Terrain Induced Biases in Clear-Sky Shortwave Radiation Due to Digital Elevation Model Resolution for Glaciers in Complex Terrain


Advancements in remote sensing, along with greater access to high spatial and temporal resolution imagery, have improved our ability to model glacier surface energy and mass balance in remote regions of complex terrain, such as High-mountain Asia (HMA). In general, net shortwave (SW) radiation accounts for the majority of energy available on a glacier surface during the summer months, suggesting that SW modeling errors can critically impact surface energy balance estimates. In this study, we model the clear-sky SW irradiance for a group of glaciers in the Everest region of HMA using a high-resolution (8-meter) digital elevation model (DEM) composite derived from commercial stereo satellite imagery. We then systematically downsample this DEM and considered the effect on incoming SW irradiance, with a sensitivity analysis for standard terrain attributes. The slope and aspect (combined) and topographic shading have the greatest impact on daily SW irradiance and also introduce a larger SW bias when DEM resolution is downsampled. Our results show that modeled incident SW is overestimated as resolution becomes coarser. For 10 selected glaciers in the Everest region, decreasing spatial resolution from 8 to 30 meters results in a range of average daily biases between +20 to +60 Wm-2 (or ~7 to 20%) at some high and low elevations, and an average bias of more than +100 Wm-2 (~33%) as resolution is coarsened to 500 meters. In order to determine the bearing these results have on surface melt, we explore the diurnal variability of this bias. Additionally, we compare our results with modeled incident SW using several global DEM products (ASTER, SRTM, and ALOS) to evaluate error introduced by lower resolution. Models using the 30-meter products show an overall average daily SW bias of +24 Wm-2 (or ~8%) across elevation with some elevations showing a bias up to +60 Wm-2 (~20%) on multiple glaciers. Taken together, our results demonstrate the value of high-resolution data to correct biases in modeled SW radiation and constrain uncertainties for glacier energy balance modeling in regions of complex terrain.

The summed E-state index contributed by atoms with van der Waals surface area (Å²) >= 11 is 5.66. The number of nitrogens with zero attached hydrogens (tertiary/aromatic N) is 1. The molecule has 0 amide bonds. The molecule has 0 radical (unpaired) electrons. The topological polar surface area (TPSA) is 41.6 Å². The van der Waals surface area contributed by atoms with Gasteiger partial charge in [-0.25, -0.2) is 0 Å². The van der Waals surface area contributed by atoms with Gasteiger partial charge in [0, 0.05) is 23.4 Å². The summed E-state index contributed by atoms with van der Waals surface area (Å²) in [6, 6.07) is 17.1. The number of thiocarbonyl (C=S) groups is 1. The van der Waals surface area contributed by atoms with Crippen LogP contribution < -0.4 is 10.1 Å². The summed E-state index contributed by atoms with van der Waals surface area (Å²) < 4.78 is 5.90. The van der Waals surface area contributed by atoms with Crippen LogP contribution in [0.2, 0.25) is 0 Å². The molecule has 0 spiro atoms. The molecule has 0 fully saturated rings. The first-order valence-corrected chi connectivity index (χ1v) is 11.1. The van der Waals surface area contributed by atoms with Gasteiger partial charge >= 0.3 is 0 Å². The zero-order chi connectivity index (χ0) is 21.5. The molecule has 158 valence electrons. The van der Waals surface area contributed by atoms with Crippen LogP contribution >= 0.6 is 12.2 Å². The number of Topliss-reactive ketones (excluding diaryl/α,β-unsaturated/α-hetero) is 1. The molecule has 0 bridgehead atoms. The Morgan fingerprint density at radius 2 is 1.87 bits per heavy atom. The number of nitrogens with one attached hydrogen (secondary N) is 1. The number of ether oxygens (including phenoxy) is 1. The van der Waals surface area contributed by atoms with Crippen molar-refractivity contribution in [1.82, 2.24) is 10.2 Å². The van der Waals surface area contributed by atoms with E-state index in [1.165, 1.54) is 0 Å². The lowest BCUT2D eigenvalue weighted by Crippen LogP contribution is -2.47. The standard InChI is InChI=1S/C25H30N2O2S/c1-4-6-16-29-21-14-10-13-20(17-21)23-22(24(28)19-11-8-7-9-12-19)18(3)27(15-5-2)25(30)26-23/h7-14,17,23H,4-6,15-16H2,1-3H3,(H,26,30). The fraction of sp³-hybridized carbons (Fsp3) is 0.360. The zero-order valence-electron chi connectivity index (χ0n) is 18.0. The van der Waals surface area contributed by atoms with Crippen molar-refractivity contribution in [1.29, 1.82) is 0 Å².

Frontiers in Earth Science